Freshmen bring toughness to Tar Heels

North Carolina Tar Heels junior J.P. Tokoto, whose effortless athleticism in the open court has often drawn comparisons to Vince Carter, eyed freshman Joel Berry, the only defender separating him from the rim on a fast break.

It was just a meaningless basket in a long line of summer pickup games, but Tokoto has been known to embarrass defenders, thanks to his hang time. Berry was well aware of this when he went up to contest the shot.

“I’m thinking, ‘This little freshman, I’m just going to finish over the top,' " Tokoto said. “The next thing I know, I’m catching like a forearm to my chest and he’s up in the air with me.”

Berry served notice. A new breed has arrived in Chapel Hill. They're not backing down, even during an insignificant pickup game.

“It was just a shock,” said Tokoto, who used his status as an upperclassman to call a foul, even though he admitted it probably wasn’t one.

It’s kind of hard to build a reputation for being tough as a team with all those All-Americans wearing baby blue. The Tar Heels have long been perceived as leaning toward finesse well before Roy Williams' tenure began. But Carolina’s freshman class of Berry, Theo Pinson and Justin Jackson could alter that this season.

The trio arrived on campus with the kind of hunger -- better yet, heart -- that has been missing in Chapel Hill for some time.

When’s the last time a Carolina team was defined by its toughness? The 2009 national championship team? Maybe, but more often than not, the teams were defined by players who played like a bunch of nice guys who didn't have a lot of fight.

Junior guard Marcus Paige doesn't believe lack of fight will be a problem this season. He likes what he sees from the freshmen so far.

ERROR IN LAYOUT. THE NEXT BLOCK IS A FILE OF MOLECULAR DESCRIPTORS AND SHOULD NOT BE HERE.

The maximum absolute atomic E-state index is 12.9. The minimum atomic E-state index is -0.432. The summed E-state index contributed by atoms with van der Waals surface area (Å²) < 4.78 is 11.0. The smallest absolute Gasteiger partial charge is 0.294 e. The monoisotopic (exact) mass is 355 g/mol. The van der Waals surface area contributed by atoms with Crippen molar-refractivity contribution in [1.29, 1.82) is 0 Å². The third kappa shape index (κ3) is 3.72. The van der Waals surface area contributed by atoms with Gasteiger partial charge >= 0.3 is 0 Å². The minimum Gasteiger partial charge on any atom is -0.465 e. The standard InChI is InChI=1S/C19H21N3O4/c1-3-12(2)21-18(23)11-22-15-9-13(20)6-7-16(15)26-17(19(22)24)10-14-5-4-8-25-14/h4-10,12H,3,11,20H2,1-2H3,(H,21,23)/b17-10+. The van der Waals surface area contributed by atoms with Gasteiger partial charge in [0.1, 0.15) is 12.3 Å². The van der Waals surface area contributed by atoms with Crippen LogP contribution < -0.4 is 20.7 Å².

“The thing I like about them most is they all have a real tough competitive edge, you can even tell in pickup games and in drills -- especially Joel,” Paige said. “He’s such a fiery competitor, and having that on the team is going to help. Because not everyone has it, let’s be honest. Everyone wants to win, but not everyone is super-fiery and competitive and I think all three of them have that and to go with their talent, it’s going to push our team to make it better.”

It all starts with position battles. Williams could very well use a starting lineup of all returnees with Nate Britt at point guard, Paige at shooting guard, and round it out with Tokoto, Brice Johnson and Kennedy Meeks.

But Berry will push Britt for playing time, giving Williams the option to use Paige, who led the team in scoring last season, off the ball.

Pinson, at 6-foot-6, and Jackson, at 6-8, could make a strong case to leave Paige at point guard and make Williams think about starting a big lineup with a freshman shooting guard.

“We don’t have that many natural 2s so I know that between the point guards and the freshmen coming in, there will be a lot of rotations and different looks from those two positions,” Britt said.

Tokoto has seniority at small forward, but could also end up being challenged by Pinson and Jackson, who both might be better 3-point shooters.

Paige called Jackson a “complete offensive player,” but what the trio could bring defensively has the veterans excited. Tokoto said Berry brings “physicality” that will be useful against bigger guards in the conference. Pinson has the length and quickness to guard three positions. Jackson is big enough to defend a power forward, but would likely create a mismatch for an opponent on the other end.

“They’re exactly what we need basketball-wise and talent-wise,” Paige said.

And toughness-wise, too.